Russia once was a true superpower, when it was the Soviet Union. They lost this status in the early 1990s and many Russians today still resent this downgrade of their power. Vladimir Putin is one of them, obviously. He sees it as his right to reassert Russian power in certain parts of the world, and by doing so he gains a certain type of respect from the rest of the world (the respect any powerful military deserves, in other words).
Putin knows one thing full well -- nobody's going to stop him if he decides to annex the Crimea. Who would be capable of doing so? The Ukrainians are outmatched militarily, Europe isn't going to send troops, and the United States is certainly not interested in fighting a major war after the last two minor ones turned out so badly. Are American men and women really going to die for the Crimea? Doubtful.
President Obama has no real military option, and Putin knows it. No matter how much the war hawks in Congress squawk, the American people simply have no will to fight right now, especially over another piece of real estate most would be hard-pressed to find on a world map. This would be just as true no matter who was in the Oval Office, in fact.
The plain fact is that both Russia and America have nuclear weapons. Lots of them. Which is why they've never directly faced each other on the field of battle in modern times. Proxy wars were fought throughout the Cold War and afterwards, but the two superpowers never directly faced off. The prospect of World War III was too daunting for either side to contemplate, and it still is.
So America sent soldiers off to fight and die in places like Korea and Vietnam, while Russia made snide comments about the limits of American might from the sidelines. America returned the favor when Russia invaded Afghanistan. But all the way back to the end of World War II, America had to stand and impotently watch as Russia sent its tanks in to places such as Prague or Hungary. The Warsaw Pact was the half of the world that the Soviets controlled utterly (with lesser control and influence over many other countries around the world). Within this sphere of influence, the Soviets did as they pleased militarily, and the United States -- no matter which president of either party was in office -- had very limited means of showing disapproval. The only real showdown which ever took place was over Cuba, which both countries claimed was inside their sphere of influence.
This hasn't really changed all that much. The lines have shifted significantly -- I don't think Russia could get away with invading Poland these days, for instance -- but they still exist. When Russia sent troops into South Ossetia in 2008 (also coincidentally right around the time of the Olympics), there wasn't anything George W. Bush could really do about it. As Russia now seems on the brink of annexing the Crimean peninsula, there's not much of anything Barack Obama can really do about it that is going to change the outcome.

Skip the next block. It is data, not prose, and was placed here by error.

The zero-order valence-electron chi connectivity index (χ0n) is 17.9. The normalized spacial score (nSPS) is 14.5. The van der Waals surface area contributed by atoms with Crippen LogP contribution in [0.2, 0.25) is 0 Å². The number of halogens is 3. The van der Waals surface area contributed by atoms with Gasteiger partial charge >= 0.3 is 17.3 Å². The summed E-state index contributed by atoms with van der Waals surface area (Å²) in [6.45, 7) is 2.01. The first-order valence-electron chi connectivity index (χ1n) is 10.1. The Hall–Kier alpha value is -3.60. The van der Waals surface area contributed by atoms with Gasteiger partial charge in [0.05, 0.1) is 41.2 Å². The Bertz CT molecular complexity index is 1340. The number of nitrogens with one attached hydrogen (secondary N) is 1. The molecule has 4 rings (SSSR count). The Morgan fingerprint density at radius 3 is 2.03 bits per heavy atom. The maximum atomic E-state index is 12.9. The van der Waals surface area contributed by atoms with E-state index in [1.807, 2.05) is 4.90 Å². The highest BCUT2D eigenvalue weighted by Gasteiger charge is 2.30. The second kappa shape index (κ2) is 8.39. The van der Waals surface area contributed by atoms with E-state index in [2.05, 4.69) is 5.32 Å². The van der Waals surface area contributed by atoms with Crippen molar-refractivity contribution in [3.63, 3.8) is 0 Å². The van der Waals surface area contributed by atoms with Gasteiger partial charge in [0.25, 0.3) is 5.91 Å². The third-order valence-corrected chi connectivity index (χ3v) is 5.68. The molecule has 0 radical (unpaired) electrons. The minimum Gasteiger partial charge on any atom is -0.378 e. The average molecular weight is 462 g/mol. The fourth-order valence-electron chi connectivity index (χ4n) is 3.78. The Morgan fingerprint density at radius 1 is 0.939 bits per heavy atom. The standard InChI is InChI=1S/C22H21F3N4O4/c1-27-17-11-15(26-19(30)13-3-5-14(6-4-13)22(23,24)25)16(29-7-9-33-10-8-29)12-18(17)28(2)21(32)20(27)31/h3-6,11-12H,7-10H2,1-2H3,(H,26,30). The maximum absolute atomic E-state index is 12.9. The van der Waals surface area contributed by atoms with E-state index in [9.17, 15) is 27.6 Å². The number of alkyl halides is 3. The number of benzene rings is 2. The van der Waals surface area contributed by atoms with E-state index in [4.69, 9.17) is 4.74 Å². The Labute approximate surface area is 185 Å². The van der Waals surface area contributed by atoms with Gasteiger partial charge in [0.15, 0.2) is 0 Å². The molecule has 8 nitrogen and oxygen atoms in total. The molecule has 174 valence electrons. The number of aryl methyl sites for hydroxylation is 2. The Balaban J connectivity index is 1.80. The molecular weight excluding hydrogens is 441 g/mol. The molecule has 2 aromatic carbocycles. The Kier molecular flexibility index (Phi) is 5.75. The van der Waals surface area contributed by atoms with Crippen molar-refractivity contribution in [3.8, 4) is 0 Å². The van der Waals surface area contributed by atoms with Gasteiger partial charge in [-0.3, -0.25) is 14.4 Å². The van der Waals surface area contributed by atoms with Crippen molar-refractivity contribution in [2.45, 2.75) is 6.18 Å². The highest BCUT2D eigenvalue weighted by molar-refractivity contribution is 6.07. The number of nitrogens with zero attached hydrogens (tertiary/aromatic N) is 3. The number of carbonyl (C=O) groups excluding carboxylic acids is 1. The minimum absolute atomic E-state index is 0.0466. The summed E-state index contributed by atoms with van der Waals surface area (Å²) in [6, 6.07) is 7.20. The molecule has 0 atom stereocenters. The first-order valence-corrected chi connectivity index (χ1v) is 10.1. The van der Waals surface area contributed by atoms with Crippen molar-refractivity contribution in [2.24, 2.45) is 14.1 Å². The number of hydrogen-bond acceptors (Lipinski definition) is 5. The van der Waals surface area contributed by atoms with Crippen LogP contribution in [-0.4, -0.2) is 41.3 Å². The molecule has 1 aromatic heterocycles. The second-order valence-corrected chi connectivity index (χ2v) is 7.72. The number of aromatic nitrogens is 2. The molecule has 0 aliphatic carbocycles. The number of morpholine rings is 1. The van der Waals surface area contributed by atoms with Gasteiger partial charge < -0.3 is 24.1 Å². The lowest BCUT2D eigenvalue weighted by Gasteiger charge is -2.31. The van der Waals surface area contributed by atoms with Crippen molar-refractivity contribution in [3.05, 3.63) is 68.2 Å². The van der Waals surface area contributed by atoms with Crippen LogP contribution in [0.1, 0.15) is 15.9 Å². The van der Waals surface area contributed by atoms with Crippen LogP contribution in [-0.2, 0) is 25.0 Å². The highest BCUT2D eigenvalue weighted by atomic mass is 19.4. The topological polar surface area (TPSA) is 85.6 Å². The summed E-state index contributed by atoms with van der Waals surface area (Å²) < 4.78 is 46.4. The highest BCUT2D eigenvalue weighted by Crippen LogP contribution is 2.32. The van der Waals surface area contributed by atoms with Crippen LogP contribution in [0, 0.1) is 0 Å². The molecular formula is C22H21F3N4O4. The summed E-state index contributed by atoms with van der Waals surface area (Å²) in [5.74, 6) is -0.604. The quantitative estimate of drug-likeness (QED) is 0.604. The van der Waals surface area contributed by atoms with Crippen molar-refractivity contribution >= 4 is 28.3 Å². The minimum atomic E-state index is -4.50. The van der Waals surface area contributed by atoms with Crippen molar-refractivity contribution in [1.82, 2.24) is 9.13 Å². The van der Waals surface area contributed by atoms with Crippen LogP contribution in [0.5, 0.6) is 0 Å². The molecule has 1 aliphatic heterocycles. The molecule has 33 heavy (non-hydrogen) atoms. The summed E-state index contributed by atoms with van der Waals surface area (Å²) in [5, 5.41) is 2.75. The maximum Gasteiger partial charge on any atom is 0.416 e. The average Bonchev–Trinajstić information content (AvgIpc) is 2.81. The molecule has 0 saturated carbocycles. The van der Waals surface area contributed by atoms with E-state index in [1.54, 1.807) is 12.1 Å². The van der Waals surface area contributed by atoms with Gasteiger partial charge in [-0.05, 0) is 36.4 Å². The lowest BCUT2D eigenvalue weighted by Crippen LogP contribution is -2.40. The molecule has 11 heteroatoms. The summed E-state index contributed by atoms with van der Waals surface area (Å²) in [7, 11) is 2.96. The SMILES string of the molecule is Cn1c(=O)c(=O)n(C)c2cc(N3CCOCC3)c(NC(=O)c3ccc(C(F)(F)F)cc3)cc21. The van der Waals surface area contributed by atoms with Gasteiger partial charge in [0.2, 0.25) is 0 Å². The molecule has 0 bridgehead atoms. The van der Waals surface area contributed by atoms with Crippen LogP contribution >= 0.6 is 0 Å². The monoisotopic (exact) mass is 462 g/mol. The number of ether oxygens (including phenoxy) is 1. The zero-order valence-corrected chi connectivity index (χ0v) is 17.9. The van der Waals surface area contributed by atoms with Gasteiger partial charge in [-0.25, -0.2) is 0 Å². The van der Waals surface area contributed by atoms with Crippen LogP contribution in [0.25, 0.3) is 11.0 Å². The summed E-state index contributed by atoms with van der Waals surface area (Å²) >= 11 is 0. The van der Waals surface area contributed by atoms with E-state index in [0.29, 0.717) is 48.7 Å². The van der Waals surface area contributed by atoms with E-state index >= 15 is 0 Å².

This is a hard truth for many Americans to face, although those who remember the Cold War accept and understand it more easily. Obama can play the diplomatic game, withdrawing from a summit scheduled to happen in Sochi (for instance), but diplomacy is going to have virtually no effect in the short term to what happens in the Crimea in the next few weeks. Because Russia doesn't really care about international diplomatic condemnation all that much.
Economic sanctions may be instituted which could have an effect in the medium-to-long term, but if they destabilize the world oil market they're going to be unpopular at home. And that's really the only effective arrow in the American quiver, since Putin is just not going to believe that Obama will react militarily, no matter what happens in the Ukraine. Such a threat by Obama would be an empty one, just as such a threat by George W. Bush would have been just as empty during the South Ossetia crisis.
This hasn't stopped Republican critics of President Obama, of course. No matter what Obama does in any foreign crisis, it is (by their definition) the wrong thing to do, and that is not going to change no matter what Obama does. But notice how vague the Obama critics' answer is when asked: "Well then, what would you do, instead?" Because there simply aren't a whole lot of viable or believable options for America, as hard a concept as that is for some to accept.
After the Cold War, the American self-image became that of the "sole superpower." We were the only 800-pound gorilla in the world, and therefore we could do what we pleased without having to worry about any other country's ability to stop us. Russia, under Putin, is reasserting itself as the second weighty gorilla in the room. They are big enough and militarily strong enough to afford the luxury of not having to care what the rest of the world thinks of its actions. It is the indifference of empire, and there's not a lot any American president can do to change it, short of threatening what could escalate into a thermonuclear war.
That was the reality of the Cold War, and not much has changed since. Barack Obama is likely to try everything he possibly can to shame Russia on the world stage, because that's really America's only option. Economic sanctions could be imposed, but likely won't last long. Russia knows it can afford -- for the time being -- to be indifferent. It may be hard for some Americans to face, but that doesn't make it any less true.
-- Chris Weigant
Cross-posted at The Huffington Post
Follow Chris on Twitter: @ChrisWeigant